was 70 when that happened — when he was plunged into total and permanent
darkness. It was probably the major crisis of his life. He was lost, just lost.
He couldn’t garden. He couldn’t read. He felt he’d be useless — a burden —
and that was the worst thing of all.

At his lowest point, he said to my mother, “Maybe I’ll just walk out into
traffic and get killed —- you know, do myself in — and you and the kids can
collect the insurance.” “YOU WILL NOT,” said my mother. She won that argument,
too.

And of course he was no burden. His disabled brother, our Uncle Gerald, lived
with Ed and Wynne, and I remember my sightless old Father going up the stairs
with some soup he’d cooked for Gerald’s supper — or, even more impressive,
coming DOWN the stairs walking BACKWARDS, in front of Gerald, so that if Gerald,
who had a wooden leg, would trip and fall, Father, the blind, could supposedly
catch him. “And you’ll BOTH break your necks,” said Mother. She had a lot to put
up with, with those two.

In the end, it was these three old people living together like a tottery
3-legged stool: blind Father, Mother disabled from a stroke, and wooden-leg
Uncle Gerald, whom we always regarded as being as helpful as a turnstile at a
square dance. My father would cook, and clean — after his fashion— and when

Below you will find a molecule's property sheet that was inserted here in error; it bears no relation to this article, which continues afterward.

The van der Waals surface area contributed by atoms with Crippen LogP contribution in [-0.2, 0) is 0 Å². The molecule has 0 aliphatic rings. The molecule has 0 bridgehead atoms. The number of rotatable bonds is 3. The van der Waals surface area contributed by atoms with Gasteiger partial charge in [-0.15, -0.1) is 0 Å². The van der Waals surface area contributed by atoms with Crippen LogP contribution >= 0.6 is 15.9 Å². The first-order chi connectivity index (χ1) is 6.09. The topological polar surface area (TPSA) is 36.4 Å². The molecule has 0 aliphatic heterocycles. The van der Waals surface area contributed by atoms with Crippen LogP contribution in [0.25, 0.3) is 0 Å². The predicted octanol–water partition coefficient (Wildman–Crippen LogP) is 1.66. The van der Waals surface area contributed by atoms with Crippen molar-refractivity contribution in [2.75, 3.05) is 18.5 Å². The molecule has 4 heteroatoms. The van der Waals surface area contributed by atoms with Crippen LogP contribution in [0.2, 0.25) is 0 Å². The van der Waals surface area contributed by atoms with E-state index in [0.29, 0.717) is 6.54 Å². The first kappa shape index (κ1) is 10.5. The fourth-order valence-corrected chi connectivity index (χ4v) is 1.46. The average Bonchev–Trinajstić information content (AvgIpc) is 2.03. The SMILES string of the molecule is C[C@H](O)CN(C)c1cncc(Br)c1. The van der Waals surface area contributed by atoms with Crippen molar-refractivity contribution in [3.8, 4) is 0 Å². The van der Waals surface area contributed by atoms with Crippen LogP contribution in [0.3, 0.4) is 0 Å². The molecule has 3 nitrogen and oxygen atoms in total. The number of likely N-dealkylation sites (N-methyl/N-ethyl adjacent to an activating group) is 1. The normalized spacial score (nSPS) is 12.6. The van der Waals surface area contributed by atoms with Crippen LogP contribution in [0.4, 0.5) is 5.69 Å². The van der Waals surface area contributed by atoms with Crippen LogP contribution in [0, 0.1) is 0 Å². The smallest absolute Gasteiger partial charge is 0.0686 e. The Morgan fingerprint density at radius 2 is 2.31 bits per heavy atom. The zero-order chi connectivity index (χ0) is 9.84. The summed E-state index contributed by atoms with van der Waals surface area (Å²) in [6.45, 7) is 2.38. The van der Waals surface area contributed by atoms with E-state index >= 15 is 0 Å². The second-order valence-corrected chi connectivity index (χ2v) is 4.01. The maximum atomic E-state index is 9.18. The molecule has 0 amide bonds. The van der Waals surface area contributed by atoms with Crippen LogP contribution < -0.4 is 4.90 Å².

it snowed — this is in Erie, PA, where you can get 10-12 feet of snow in a
typical winter — he’d get out there and shovel the sidewalk.

In all his difficulties, and whatever his conflicts, I never heard him say a
mean word, or a stupid one.

He, and my mother, AND Gerald moved into our home here in Tennessee in 1994.
Within one month, my mother was dead from lung cancer; and my Father felt so
lost; and one year after that, Uncle Gerald, also an agnostic, had one of those
classic deathbed conversions, got right with Jesus and the Catholic Church, and
died. That left Edward.

Because of his blindness, he never saw his son-in-law, by husband Don, and he
never saw his grandsons Ben and Vanya, However, he was very much a part of the
homeschooling program. He’d be sitting in his rocking chair, and the boys would
take turns reciting their spelling words and their multiplication tables. Even
when Edwards mind started failing, his spelling and math were both infallible.

He came back to the Church about 5 or 6 years ago. He easily made a
transition into being a weekly Communicant and the one person I could always say
night prayers with. Even when he had only 5 or 6 functional neurons left in his
brain box, he was cheerful, and grateful.

He had the courage to be dependent.  He had the courage to openm his heart
and let us love him.  He called every one of  the CNA’s “doll” and kissed their
hands. And could say the Our Father to the very end.

He was ready to go. In the last 3 weeks, he was unable to leave his bed and
increasingly unable to eat or drink: he did like his Fudge Ripple ice cream. He
received his last Communion and his Last Anointing from Fr. Akata. I read him
the Seven Penitential Pslams and promised him some Fudge Ripple. His last word
may have been Amen. Or maybe Ice Cream.

He once was lost, but now he’s found. Was blind, but now he sees.

Julianne (Loesch) Wiley

[editor's note: the Wileys are in tough financial shape and Julianne is having a hard time finding work after having spent years as home-schooling mother and care-giving daughter. If you can help her find work that can be done at home on a computer, she would be happy to hear from you. You can email her here.

–mh